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Tuesday, May 21, 2024

Pegasus, surveillance. A new team established in the National Prosecutor's Office

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Adam Bodnar established an investigative team at the National Prosecutor's Office to investigate the use of Pegasus by the services. It is composed of five prosecutors. The scope of proceedings in the case was also extended.

Thus – as announced in a message on the PK website – the team in the Masovian Branch Department for Organized Crime and Corruption of the PK, which had been working for two months and dealing with the Pegasus case, was dissolved.

“All materials collected in the course of the proceedings conducted so far in the Masovian Branch Department for Organized Crime and Corruption of the PK will be handed over to the head of the investigative team within three days,” said the spokeswoman of the Prosecutor General, Prosecutor General Anna Adamiak.

At the same time, she informed that Attorney Józef Gacek had been appointed as the head of the team dealing with this matter at the PK. She added that the prosecutor is also responsible for cooperation with the parliamentary investigative committee dealing with the Pegasus case. “The team included five experienced prosecutors with extensive professional experience in handling cases in which operational techniques were used,” said prosecutor Adamiak.

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At the same time, Bodnar's order on Monday, as communicated by prosecutor Adamiak, extends the scope of the proceedings.

Investigation into “excess of powers or failure to fulfill obligations”

The investigation into the use of Pegasus currently concerns – as prosecutor Adamiak said – the issue of “exceeding powers or failing to fulfill duties by public officials performing operational activities by unlawfully initiating them and using the Pegasus program, as well as unlawful use of materials.”

Moreover, the proceedings concern taking illegal actions “aiming at unjustified use of the Pegasus program against specific persons for reasons other than prevention, detection, identification of perpetrators, as well as obtaining and recording evidence in the field of intentional crimes prosecuted by public prosecution.”

The investigation also examines “irregularities in actions undertaken by public officials constituting an abuse of powers or failure to fulfill obligations in connection with allowing the use of the Pegasus program as a means of implementing operational control, as well as misleading other authorities in order to use it in specific cases.”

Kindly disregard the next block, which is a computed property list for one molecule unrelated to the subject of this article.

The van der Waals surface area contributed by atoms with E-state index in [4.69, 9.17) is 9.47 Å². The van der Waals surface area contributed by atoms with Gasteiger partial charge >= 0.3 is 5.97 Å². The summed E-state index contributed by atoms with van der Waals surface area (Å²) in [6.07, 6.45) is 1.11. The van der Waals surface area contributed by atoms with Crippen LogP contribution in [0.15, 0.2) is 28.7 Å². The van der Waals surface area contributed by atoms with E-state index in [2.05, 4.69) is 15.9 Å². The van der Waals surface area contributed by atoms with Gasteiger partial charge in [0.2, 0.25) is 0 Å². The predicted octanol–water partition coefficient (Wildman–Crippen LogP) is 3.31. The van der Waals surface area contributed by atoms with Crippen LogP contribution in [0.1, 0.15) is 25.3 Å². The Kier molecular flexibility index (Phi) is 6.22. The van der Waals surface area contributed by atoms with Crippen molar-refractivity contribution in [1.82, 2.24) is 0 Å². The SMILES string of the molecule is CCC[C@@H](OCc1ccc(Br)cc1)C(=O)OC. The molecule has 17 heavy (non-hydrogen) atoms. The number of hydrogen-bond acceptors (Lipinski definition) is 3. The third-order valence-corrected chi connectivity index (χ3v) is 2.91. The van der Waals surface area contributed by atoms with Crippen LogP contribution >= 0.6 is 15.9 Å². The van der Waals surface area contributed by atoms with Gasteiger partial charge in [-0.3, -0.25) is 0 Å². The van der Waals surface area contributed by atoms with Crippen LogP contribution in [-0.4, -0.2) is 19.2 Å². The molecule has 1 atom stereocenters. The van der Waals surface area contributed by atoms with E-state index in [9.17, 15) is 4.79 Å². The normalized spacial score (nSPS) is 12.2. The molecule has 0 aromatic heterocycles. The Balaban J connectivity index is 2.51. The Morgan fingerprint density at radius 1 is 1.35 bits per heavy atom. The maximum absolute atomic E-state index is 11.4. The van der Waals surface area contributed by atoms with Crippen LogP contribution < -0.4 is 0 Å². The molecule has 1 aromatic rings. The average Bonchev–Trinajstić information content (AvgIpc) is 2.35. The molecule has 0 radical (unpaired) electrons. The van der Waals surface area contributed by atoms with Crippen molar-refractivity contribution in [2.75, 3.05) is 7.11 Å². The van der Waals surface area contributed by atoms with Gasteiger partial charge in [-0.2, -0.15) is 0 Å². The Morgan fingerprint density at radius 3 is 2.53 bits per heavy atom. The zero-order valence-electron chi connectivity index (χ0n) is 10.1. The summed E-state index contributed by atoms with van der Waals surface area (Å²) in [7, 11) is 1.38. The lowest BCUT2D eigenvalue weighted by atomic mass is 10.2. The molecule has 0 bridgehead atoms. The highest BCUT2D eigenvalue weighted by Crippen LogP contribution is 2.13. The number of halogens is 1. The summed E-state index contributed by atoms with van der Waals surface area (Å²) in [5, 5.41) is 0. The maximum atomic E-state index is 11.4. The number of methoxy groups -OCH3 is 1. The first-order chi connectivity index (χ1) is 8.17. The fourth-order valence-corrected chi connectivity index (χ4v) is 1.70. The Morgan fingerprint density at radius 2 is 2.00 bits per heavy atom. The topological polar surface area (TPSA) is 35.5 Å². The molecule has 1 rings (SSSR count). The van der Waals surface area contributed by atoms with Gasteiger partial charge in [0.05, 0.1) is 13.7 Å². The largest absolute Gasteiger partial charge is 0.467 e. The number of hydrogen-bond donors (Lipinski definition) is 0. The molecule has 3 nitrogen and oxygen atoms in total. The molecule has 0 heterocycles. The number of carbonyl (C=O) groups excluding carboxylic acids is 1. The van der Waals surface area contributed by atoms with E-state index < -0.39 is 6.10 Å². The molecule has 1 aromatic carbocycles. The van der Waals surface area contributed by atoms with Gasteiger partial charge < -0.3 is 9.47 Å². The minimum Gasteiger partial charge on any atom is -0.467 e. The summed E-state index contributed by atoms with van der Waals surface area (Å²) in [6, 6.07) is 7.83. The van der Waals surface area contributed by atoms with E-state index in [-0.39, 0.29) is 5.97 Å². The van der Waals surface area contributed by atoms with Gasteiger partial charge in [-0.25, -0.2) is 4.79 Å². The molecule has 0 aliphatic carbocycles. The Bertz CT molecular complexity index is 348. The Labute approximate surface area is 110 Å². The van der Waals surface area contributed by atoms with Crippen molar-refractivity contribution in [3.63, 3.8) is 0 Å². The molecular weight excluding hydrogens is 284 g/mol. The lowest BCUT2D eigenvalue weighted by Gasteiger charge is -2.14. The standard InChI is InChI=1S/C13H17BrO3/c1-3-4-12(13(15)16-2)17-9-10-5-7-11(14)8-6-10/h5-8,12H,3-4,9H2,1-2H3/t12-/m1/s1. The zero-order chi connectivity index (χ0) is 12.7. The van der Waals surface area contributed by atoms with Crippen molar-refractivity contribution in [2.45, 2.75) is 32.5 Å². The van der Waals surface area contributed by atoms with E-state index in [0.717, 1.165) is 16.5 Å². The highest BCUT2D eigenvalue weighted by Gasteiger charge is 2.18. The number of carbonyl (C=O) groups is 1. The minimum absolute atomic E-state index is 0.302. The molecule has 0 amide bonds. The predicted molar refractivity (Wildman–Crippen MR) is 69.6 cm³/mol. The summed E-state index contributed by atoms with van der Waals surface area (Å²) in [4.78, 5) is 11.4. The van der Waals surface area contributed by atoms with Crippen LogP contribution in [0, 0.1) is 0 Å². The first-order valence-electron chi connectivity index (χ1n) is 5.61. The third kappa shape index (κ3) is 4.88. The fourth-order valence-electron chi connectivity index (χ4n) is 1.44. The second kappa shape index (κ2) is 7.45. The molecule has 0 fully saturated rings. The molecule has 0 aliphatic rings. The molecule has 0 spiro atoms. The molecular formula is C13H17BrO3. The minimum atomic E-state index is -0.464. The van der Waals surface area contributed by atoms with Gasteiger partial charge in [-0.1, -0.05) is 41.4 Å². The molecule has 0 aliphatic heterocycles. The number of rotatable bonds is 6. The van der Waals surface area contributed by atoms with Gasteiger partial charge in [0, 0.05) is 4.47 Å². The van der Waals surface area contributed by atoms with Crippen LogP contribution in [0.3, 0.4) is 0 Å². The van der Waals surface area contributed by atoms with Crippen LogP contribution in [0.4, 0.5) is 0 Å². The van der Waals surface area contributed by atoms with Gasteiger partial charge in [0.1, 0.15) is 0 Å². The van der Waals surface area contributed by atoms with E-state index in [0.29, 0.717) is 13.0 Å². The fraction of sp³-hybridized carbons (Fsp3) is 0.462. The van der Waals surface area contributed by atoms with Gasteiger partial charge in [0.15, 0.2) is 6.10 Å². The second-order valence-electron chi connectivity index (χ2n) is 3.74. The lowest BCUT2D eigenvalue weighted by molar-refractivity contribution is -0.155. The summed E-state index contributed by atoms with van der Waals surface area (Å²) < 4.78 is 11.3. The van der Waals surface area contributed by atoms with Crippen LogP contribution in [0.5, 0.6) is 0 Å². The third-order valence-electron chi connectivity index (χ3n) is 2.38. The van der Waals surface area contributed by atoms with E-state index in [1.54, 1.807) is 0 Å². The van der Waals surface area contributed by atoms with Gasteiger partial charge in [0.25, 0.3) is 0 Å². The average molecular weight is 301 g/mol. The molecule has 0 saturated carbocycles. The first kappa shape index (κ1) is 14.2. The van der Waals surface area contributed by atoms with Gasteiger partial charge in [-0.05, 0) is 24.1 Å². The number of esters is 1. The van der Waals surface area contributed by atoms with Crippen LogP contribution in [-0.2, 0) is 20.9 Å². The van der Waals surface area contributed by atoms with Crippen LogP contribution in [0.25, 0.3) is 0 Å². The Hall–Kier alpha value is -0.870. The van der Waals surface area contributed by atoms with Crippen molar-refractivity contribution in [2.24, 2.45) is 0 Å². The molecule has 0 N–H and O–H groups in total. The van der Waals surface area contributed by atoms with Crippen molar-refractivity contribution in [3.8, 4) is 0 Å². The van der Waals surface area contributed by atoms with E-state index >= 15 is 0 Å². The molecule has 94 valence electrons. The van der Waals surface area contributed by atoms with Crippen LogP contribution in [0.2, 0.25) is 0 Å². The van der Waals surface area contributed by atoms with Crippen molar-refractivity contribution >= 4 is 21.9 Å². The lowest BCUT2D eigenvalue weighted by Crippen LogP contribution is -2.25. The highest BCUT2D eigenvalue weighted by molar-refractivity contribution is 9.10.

Investigators' actions in the Pegasus case

In this case, Bodnar initially – on February 20 – appointed the Masovian Branch of the Department for Organized Crime and Corruption to conduct all proceedings regarding the examination of the legality, correctness and advisability of using the Pegasus software. “At the initial stage, the team will investigate all notifications from across the country regarding the use of the Pegasus software,” it was reported in February.

READ MORE: Not only Pegasus. How many people did the services surveil in 2023?

Next, the National Prosecutor's Office announced that the investigation into the abuse of powers and failure to fulfill duties by public officials – in the period from November 7, 2017 to December 31, 2022 in Warsaw and other places in the country, while using software as part of operational and reconnaissance activities Pegasus was formally launched on March 18 this year.

On April 10, it was revealed that prosecutors had issued summonses to appear in the prosecutor's office for the first 31 people suspected of being under surveillance with Pegasus, and these people would be questioned as witnesses.

Operational control covered almost 600 people

According to the information from the Prosecutor General sent to the Sejm and Senate last week, operational control using Pegasus covered 578 people in the years 2017-2022. The largest number of people were covered by it in 2021 – 162. It was reported that operational control using Pegasus was used by three services.

– There were three services. Central Anticorruption Bureau, Military Counterintelligence Service and Internal Security Agency – said Bodnar. He added that when it comes to the police, they also used Pegasus, but – as the prosecutor general informed – “they did not use it individually, but each time asked the CBA for support.”

Former head of the Ministry of Interior and Administration, Mariusz Kamiński, when asked about operational inspections using Pegasus, assured that all requests were carried out with the court's consent.

Main photo source: Shutterstock



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